Elizabeth Weill-Greenberg, Gay man sues over Texas prison rapes, Washington Blade, October 7, 2005.
Former Texas prison inmate Roderick Johnson's letters to prison officials sound like the frantic pleas of a drowning man.
"Please lock me up. Please move me from this madness," one letter read. "Do I have to end up dead or hurt to get you to see that I am in danger and constant fear?"
Johnson, who is gay, alleges he was repeatedly raped by other inmates and is suing six prison officials who he claims ignored his pleas for help. He also claims the officials ridiculed him for being gay. The ACLU is representing him in the case.
Before going to Texas' Allred Prison, Johnson was housed in safekeeping at Huntsville, according to the ACLU's complaint. A State Classification Unit member told Johnson he would stay in safekeeping once he was moved to Allred, the suit maintains. Johnson, a non-violent offender, was convicted of burglary.
However, once at Allred, any protection he had disappeared, he has claimed. Johnson was sold from inmate to inmate as a sex slave and raped almost every day from September 2000 to April 2002, he has said in court testimony.
One witness, who said Johnson was his gang's "property," testified that a rape cost $4 to $7, the New York Times reported. Johnson didn't receive any of the money.
Johnson's cellmate testified that he saw Johnson raped several times and another testified that the guards knew but ignored the assaults, according to media reports.
Each time Johnson went to the Unit Classification Committee to ask to be moved the officials told him, according to the ACLU, to "fight or fuck." Some of the defendants referred to Johnson as " Coco," the female name given to Johnson by the gangs and referred to him as "she" and "her," the suit claims.
Prison officials told Johnson that because he is black he should be able to physically defend himself, Gotsch said.
Richard Wathen, assistant warden at Allred, told Johnson, according to the suit, "There's no reason why black punks can't fight and survive in general population if they don't want to fuck."
Another inmate once forced Johnson to wear make-up to attend a UCC hearing, according to the complaint filed by the ACLU. When Johnson arrived, two UCC members reportedly called him a "ho" and a "dirty tramp," the report states. One UCC member said, "Ms. Pretty is going to a good place now."
Johnson was later transferred to the most gang-addled building at Allred.
Officials deny charges
Prison officials have said that Johnson's claims were investigated but never unsubstantiated and they deny ridiculing him for being gay.
"There was a lack of credibility by the claims that were made," said Mike Viesca, spokesperson for the Texas Department of Criminal Justice. "The UCC based its decision on investigations - they thought there was not enough substantiation."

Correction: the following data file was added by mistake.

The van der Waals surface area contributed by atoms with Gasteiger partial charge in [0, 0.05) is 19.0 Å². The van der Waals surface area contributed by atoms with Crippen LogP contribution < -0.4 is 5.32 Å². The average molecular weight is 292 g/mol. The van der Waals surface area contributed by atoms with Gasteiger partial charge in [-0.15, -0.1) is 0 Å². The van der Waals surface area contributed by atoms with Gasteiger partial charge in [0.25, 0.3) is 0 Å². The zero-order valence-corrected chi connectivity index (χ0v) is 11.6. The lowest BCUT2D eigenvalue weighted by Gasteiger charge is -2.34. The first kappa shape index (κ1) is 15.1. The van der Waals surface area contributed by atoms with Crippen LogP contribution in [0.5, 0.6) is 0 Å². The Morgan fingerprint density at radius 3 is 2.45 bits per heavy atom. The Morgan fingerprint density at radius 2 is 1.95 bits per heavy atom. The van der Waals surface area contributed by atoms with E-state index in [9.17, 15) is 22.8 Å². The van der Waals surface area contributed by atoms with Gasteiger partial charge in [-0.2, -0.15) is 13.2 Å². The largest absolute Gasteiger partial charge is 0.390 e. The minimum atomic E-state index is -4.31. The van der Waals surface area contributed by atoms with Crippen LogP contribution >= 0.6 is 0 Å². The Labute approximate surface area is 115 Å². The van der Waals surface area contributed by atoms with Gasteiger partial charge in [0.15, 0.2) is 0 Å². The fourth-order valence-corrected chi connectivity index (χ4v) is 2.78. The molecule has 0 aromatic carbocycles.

When asked why Johnson was moved after the ACLU intervened in April 2002, Viesca didn't respond.
Officials claim that Johnson wanted to be transferred to safekeeping to be close to a lover and is manipulating the system. However, ACLU spokesperson Kara Gotsch pointed out that Johnson asked to be moved anywhere - even to solitary confinement.
Also, she added, the person officials are referring to as Johnson's lover was not at Allred until August 2001. Johnson's complaints started soon after he arrived at the prison, in September 2000.
Johnson also wrote love letters to his alleged rapists and "falsified documents," according to the defendants.
Gotsch said Johnson has admitted to forging a letter from his grandmother, who did not know he was gay at the time. He thought that if the prison received a complaint from someone on the outside, officials might intervene, she explained.
Details on the alleged love letters were unavailable by press time.
Johnson's complaint and the officials' abusive actions are not an aberration, prisoner rights' advocates say. In fact, Human Rights Watch found in its report on male inmate rape, that sexual slavery was "commonplace" in some of Texas' harshest prisons.
A federal judge ruled in 1999 that Texas prisons were overrun with "a culture of sadistic and malicious violence."
According to the Bureau of Justice Statistics, Texas prisons have the highest number of allegations of inmate on inmate sexual assault in the country. In 2004 there were 550 - 13 were found to be substantiated. The next highest state, Ohio, had 86 allegations. The numbers for all states are likely much higher as these are only the reported assaults.
"The fact that we have that type of statistic is actually positive," Viesca said. "People feel comfortable enough that they can report. The fact that people are able to make reports is encouraging. There is no fear of retaliation."
In a written statement he added, "There were several claims that inmate witnesses were harmed during their stay at the Allred Unit as they prepared to testify. These claims were not true."
However the fear of retaliation in Johnson's case is so strong that the judge ordered reporters not to publish the names of witnesses who are inmates. Johnson's former cellmate said he was stabbed before he was to testify, according to news reports.
Kathy Hall-Martinez, interim executive director of Stop Prisoner Rape, said that over the last four years her organization has received 458 letters from inmates who have been raped. Out of those, 101 are from Texas. Just 49 of those victims reported it.
Ninety-one of the victims were male and two were transgender, she said. Twenty-one identified as gay, lesbian or bisexual.
"We believe Texas is the rape capital of the country," Gotsch said.